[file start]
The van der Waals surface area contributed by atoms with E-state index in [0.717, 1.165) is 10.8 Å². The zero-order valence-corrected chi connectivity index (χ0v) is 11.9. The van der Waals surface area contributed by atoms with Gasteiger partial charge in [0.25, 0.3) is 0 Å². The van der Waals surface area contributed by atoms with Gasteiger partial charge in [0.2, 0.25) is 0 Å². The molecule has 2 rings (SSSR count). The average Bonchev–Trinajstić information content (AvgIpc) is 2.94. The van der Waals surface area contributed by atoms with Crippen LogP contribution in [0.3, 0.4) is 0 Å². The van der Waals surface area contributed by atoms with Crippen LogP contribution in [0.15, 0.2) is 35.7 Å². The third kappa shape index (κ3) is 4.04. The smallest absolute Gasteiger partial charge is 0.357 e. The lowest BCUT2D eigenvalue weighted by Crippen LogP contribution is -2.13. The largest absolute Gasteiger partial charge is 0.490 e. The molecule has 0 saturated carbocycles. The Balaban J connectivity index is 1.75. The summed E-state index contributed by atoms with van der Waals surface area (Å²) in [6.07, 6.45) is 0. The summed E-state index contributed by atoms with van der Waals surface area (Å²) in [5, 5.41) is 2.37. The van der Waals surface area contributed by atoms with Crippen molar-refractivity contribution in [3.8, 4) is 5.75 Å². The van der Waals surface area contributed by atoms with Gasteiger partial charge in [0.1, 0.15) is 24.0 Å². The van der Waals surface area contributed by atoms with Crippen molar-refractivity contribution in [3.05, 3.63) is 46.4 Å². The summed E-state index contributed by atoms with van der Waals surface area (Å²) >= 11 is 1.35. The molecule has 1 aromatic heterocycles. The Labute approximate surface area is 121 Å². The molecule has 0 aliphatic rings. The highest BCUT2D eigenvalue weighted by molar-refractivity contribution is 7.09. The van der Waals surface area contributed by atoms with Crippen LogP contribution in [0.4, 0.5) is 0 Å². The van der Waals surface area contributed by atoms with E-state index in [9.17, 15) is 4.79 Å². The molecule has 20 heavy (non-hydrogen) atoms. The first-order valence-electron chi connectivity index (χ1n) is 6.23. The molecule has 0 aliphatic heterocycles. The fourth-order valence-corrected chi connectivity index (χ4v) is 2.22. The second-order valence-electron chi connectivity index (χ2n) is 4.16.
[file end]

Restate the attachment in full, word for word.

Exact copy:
The van der Waals surface area contributed by atoms with E-state index in [0.717, 1.165) is 10.8 Å². The zero-order valence-corrected chi connectivity index (χ0v) is 11.9. The van der Waals surface area contributed by atoms with Gasteiger partial charge in [0.25, 0.3) is 0 Å². The van der Waals surface area contributed by atoms with Gasteiger partial charge in [0.2, 0.25) is 0 Å². The molecule has 2 rings (SSSR count). The average Bonchev–Trinajstić information content (AvgIpc) is 2.94. The van der Waals surface area contributed by atoms with Crippen LogP contribution in [0.3, 0.4) is 0 Å². The van der Waals surface area contributed by atoms with Crippen LogP contribution in [0.15, 0.2) is 35.7 Å². The third kappa shape index (κ3) is 4.04. The smallest absolute Gasteiger partial charge is 0.357 e. The lowest BCUT2D eigenvalue weighted by Crippen LogP contribution is -2.13. The largest absolute Gasteiger partial charge is 0.490 e. The molecule has 0 saturated carbocycles. The Balaban J connectivity index is 1.75. The summed E-state index contributed by atoms with van der Waals surface area (Å²) in [6.07, 6.45) is 0. The summed E-state index contributed by atoms with van der Waals surface area (Å²) in [5, 5.41) is 2.37. The van der Waals surface area contributed by atoms with Crippen molar-refractivity contribution in [3.8, 4) is 5.75 Å². The van der Waals surface area contributed by atoms with Gasteiger partial charge in [0.1, 0.15) is 24.0 Å². The van der Waals surface area contributed by atoms with Crippen molar-refractivity contribution in [3.05, 3.63) is 46.4 Å². The summed E-state index contributed by atoms with van der Waals surface area (Å²) >= 11 is 1.35. The molecule has 1 aromatic heterocycles. The Labute approximate surface area is 121 Å². The molecule has 0 aliphatic rings. The highest BCUT2D eigenvalue weighted by molar-refractivity contribution is 7.09. The van der Waals surface area contributed by atoms with Crippen LogP contribution in [0.4, 0.5) is 0 Å². The van der Waals surface area contributed by atoms with E-state index in [9.17, 15) is 4.79 Å². The molecule has 20 heavy (non-hydrogen) atoms. The first-order valence-electron chi connectivity index (χ1n) is 6.23. The molecule has 0 aliphatic heterocycles. The fourth-order valence-corrected chi connectivity index (χ4v) is 2.22. The second-order valence-electron chi connectivity index (χ2n) is 4.16.